PLEDGE NOW
Natural Gas Exports: To Counter Russia?

The new push to export American natural gas and fracking technology to undercut Russia. We look at the new Great Game.

A monument to Ukrainian poet and writer Taras Shevchenko is silhouetted against an apartment building with a sign advertising Russia's natural gas giant Gazprom, in Moscow, Russia, Tuesday, March 4, 2014. Russia's state-controlled natural gas giant Gazprom said Tuesday it will cancel a price discount on gas it sells to Ukraine.  (AP)

A monument to Ukrainian poet and writer Taras Shevchenko is silhouetted against an apartment building with a sign advertising Russia’s natural gas giant Gazprom, in Moscow, Russia, Tuesday, March 4, 2014. Russia’s state-controlled natural gas giant Gazprom said Tuesday it will cancel a price discount on gas it sells to Ukraine. (AP)

Russian energy – its natural gas and pipelines – give it a big stick over Ukraine and Europe.  A lot of leverage.  But the U.S. suddenly has a lot of natural gas too – a flood unleashed in a handful of boom years of fracking.  Now, with Russian troops all over and around Crimea and Ukraine, the call has gone up for the United States to unleash American natural gas exports and cut Russia’s energy leverage down to size.  Environmentalists say watch out.  American manufacturers, too – warning of higher prices.  But the push is on.  This hour On Point:  the push for an American gas export juggernaut.

— Tom Ashbrook

Guests

Russell Gold, senior energy reporter for The Wall Street Journal. Author of “The Boom: How Fracking Ignited the American Energy Revolution and Changed the World.” (@RussellGold)

Jason Bordoff, director of Columbia University’s Center on Global Energy Policy. Former special assistant to the President and senior director for energy and climate change on the staff of the National Security Council. (@JasonBordoff)

Carl Pope, principal at Inside Straight Strategies. Former executive director of the Sierra Club. Author of “Strategic Ignorance: Why The Bush Administration is Recklessly Destroying a Century of Environmental Progress.” (@CarlPope)

From Tom’s Reading List

Wall Street Journal: At Energy Confab, Oil Chiefs Fret Over Costs — “The result: companies are competing for the same service contractors, engineers and equipment, causing lengthy delays and ballooning costs. Rob Franklin, Exxon Mobil’s president of gas and power marketing, estimates the cost of big gas projects has quadrupled over the past few years.”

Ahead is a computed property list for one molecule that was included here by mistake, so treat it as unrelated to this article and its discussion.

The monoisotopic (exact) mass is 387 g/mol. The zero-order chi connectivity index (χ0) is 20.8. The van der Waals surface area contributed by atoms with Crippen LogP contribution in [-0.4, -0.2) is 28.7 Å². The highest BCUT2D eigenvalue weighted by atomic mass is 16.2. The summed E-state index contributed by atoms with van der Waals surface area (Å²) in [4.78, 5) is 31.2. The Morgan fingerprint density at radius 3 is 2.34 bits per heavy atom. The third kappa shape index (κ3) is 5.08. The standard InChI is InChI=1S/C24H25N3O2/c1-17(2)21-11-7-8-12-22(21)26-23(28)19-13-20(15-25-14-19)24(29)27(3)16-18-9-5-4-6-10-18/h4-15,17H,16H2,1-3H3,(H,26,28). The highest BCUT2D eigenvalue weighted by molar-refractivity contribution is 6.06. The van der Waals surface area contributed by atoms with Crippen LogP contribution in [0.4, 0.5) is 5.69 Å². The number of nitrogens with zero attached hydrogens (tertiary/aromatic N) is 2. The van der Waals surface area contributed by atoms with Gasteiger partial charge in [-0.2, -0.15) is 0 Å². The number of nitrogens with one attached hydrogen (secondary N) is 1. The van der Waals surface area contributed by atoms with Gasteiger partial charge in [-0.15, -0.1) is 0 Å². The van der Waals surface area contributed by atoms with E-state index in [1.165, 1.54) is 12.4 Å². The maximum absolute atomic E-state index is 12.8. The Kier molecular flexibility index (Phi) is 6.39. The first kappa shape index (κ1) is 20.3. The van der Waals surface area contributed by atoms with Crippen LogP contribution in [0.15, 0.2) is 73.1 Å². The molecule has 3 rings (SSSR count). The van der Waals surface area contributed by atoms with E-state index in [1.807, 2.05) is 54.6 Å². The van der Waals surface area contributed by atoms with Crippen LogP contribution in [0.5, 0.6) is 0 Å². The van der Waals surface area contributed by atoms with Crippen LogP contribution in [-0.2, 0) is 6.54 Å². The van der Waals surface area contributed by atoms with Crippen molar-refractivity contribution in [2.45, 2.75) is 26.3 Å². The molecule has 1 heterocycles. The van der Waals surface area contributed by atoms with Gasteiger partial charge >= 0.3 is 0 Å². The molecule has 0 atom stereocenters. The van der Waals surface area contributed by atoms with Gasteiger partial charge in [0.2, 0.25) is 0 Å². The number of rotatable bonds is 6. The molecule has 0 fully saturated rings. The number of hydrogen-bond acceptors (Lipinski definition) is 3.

New York Times: U.S. Hopes Boom in Natural Gas Can Curb Putin — “The administration’s strategy is to move aggressively to deploy the advantages of its new resources to undercut Russian natural gas sales to Ukraine and Europe, weakening such moves by Mr. Putin in future years. Although Russia is still the world’s biggest exporter of natural gas, the United States recently surpassed it to become the world’s largest natural gas producer, largely because of breakthroughs in hydraulic fracturing technology, known as fracking.”

 

Huffington Post: The Trade Elephant in the Climate Room — “How, Trumka asked, can the United States negotiate a new round of global trade agreements, led by the Trans-Pacific Partnership, with the environmental provisions which make no mention of climate change, the world’s biggest environmental challenge? The current trade model, Trumka points out, pretends that moving emissions from one country to another solves the climate problem — another form of climate denial, but one that lacks even the honesty to admit that it is denial”

Please follow our community rules when engaging in comment discussion on this site.
ONPOINT
TODAY
May 26, 2016
This Jan. 26, 2016 file photo shows a "For Sale" sign hanging in front of an existing home in Atlanta.  Short of savings and burdened by debt, America's millennials are struggling to afford their first homes in the face of sharply higher prices in many of the most desirable cities. (AP Photo/John Bazemore, File)

No more ’empty nest’. A third of millennials now live at home with their parents. We’ll look at what’s still pushing that trend.

May 26, 2016
This March 16, 2015 photo shows portraits of now-retired U.S. Army Sgt. 1st Class Marshall Powell, right, and his wife, Arasi, at their home in Crescent, Okla. Powell suffers from a psychological wound called "moral injury" after serving as an Army nurse in Iraq and Afghanistan. Arasi, also a soldier who served in Iraq, had received treatment for PTSD. (AP Photo/Brennan Linsley)

In advance of Memorial Day, we’ll talk with Sebastian Junger about vets coming home and missing their “Tribe.” Plus, a WWII veteran remembers life on and off and the battlefield.

RECENT
SHOWS
May 25, 2016
Police gather in a cordoned off area where a possible murder suspect fired shots at officers surrounding a South Side home where he is barricaded Thursday, May 12, 2016, in Chicago. (AP Photo/M. Spencer Green)

Predictive policing. With violence on the rise, Chicago has turned to big data to predict gun and gang violence.

 
May 25, 2016
This April 29, 2014, file photo, shows an Exxon sign at a Exxon gas station in Carnegie, Pa. (AP Photo/Gene J. Puskar, File)

How will the oil giants do business in the climate change future? Shareholders at Exxon, Chevron and more want to hear their plans. So do we.

On Point Blog
On Point Blog
WWII Vet Larry Kirby Reflects On American Values
Thursday, May 26, 2016

Looking ahead to Memorial Day, a World War II veteran looks back at the relationships that mattered to him, both in and out of war.

More »
Comment
 
Gloria Steinem Explains Her ‘Bernie Boys’ Comment
Tuesday, May 24, 2016

Feminist activist Gloria Steinem explains why her apparent diss of female supporters of Sen. Bernie Sanders was anything but.

More »
Comment
 
‘Best Of’ 2016 Commencement Speeches
Monday, May 16, 2016

Excerpts from a few of the best commencement speeches delivered to the graduating class of 2016.

More »
Comment